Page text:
Once a quirky option for the staunch environmentalists, green and ethical living has become a hot topic over the last few years. As more of us recognise our social responsibility to the planet and our communities it seems only right that our choice of finances should also reflect our higher aspirations for green and better living.
So, what are green and ethical mortgages and can they offer more than just a ‘feel-good’ factor? We take a look at the mortgage markets
What is a ‘Green’ Mortgage?
There are several types of green mortgage but typically it constitutes a loan on a property which meets certain minimum criteria for energy efficiency.
In April 2018, Barclays became the first major UK high street lender to offer a Green Home Mortgage. The product is designed as an incentive for the purchase of homes that have an EPC rating of A or B. Offering lower interest rates than other similar mortgages, the mortgage is currently only available on new builds through certain developers but it is hoped that this will be extended to cover all major housebuilders by the end of 2018.
As well as Barclays, there are several other smaller lenders in the UK that offer green mortgages to incentivise owners of existing properties to invest in energy efficient technology. These include the Norwich and Peterborough Building Society and The Ecological Building Society.
Another variation on the green mortgage is one which is designed to offer buyers the opportunity of making their investment ‘carbon neutral’. In these cases, the mortgage company pledges to plant a number of trees each year for a fixed term; the idea being that the carbon emissions of your home will be offset by your choice of mortgage.
These types of mortgage are more of a gimmick and there is some debate as to whether the action taken by the lender truly results in a ‘carbon neutral’ exchange.
Some lenders will also offer green mortgages which include additional capital to help homeowners to invest in energy efficiency improvements to their home. In these instances, it is usually the property (rather than the person) who is being approved for the mortgage.
Another form of ‘green’ mortgage is one that is sourced from a lender whose corporate investment strategy does not include any forms of fossil fuel development.
In general, there are relatively few green mortgages available on the market and most of these are at a premium to other similar products. However, as more banks and building societies commit to sustainable financing then we can expect to see more of these kind of mortgages available at comparative costs.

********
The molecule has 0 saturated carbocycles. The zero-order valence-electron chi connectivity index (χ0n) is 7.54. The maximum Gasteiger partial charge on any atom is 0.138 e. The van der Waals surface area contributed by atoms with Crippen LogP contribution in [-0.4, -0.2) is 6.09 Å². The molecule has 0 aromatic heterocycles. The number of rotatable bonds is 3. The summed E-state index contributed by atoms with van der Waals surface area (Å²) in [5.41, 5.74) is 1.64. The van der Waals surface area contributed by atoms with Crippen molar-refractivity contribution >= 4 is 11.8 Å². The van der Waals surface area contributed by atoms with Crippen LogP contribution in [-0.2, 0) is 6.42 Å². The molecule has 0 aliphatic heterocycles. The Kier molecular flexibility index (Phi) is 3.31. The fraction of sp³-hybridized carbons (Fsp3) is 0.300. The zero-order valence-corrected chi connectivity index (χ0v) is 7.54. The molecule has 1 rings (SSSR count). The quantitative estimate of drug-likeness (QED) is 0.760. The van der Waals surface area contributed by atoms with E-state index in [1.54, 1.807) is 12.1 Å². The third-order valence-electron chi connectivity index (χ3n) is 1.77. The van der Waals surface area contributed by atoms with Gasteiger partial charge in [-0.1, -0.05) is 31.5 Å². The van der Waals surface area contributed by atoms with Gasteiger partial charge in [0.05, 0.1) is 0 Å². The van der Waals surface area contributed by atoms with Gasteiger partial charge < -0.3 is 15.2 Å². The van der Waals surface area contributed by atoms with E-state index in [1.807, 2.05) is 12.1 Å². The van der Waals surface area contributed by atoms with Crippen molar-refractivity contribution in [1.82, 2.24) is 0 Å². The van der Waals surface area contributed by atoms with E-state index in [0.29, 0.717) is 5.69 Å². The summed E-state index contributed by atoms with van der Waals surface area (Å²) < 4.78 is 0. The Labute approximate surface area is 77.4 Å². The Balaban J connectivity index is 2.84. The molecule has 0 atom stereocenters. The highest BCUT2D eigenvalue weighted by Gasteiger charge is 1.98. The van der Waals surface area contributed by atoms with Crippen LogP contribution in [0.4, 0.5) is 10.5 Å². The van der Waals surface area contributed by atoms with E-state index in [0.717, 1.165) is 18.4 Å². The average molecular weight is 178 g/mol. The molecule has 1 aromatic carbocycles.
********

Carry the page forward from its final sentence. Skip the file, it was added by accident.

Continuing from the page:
What is an ‘Ethical’ Mortgage?
Ethical mortgages are different to green mortgages in that they are not linked to the house against which you are borrowing but are sourced from lenders who meet certain criteria when it comes to their own investment strategy.
Most commonly, ethical mortgages are only available from lenders who do not invest in unethical sectors (including fossil fuels). They are companies that approach investment for their customers based on co-operative values, sustainable housing and community projects and creating a culture that promotes ethical business relationships. Their own investment profile usually includes lending and donations towards projects such as reforestation, charities and climate change.
For this reason, mutual lending societies are the most common way to source an ethical mortgage.
The following building societies tend to score highly for their ethical lending:
- Skipton Building Society
- The Ecology Building Society
- Nationwide Building Society
- Leeds Building Society
- Newcastle Building Society
- Coventry Building Society
The traditional high street go-to for ethical lending, The Co-Operative, has been struggling over the last few years to maintain its profile in this area but are still a good source of responsible, ethical lending.
Choosing an Ethical or Green Mortgage
Before choosing any kind of financial product, particularly a mortgage, we would strongly recommend discussing your options with an Independent Financial Adviser (IFA).
It is important to thoroughly understand the terms of your borrowing, particularly with green mortgages as they may require you to make substantial renovations to your property to meet minimum energy efficiency requirements. Sometimes the cost of these upgrades can make borrowing unviable.
Again, it is important to point out that most green and ethical mortgages come at a premium to other forms of lending. A reputable IFA should be able to advise you on alternatives depending on your goals.
Here at Property Assistant, we work with both local and national IFAs that provide reliable and independent advice. Regulated by the Financial Conduct Authority, we can recommend the services of a suitable adviser to help discuss your needs for any form of home lending, whatever your needs.
Featured image via Public Domain Pictures.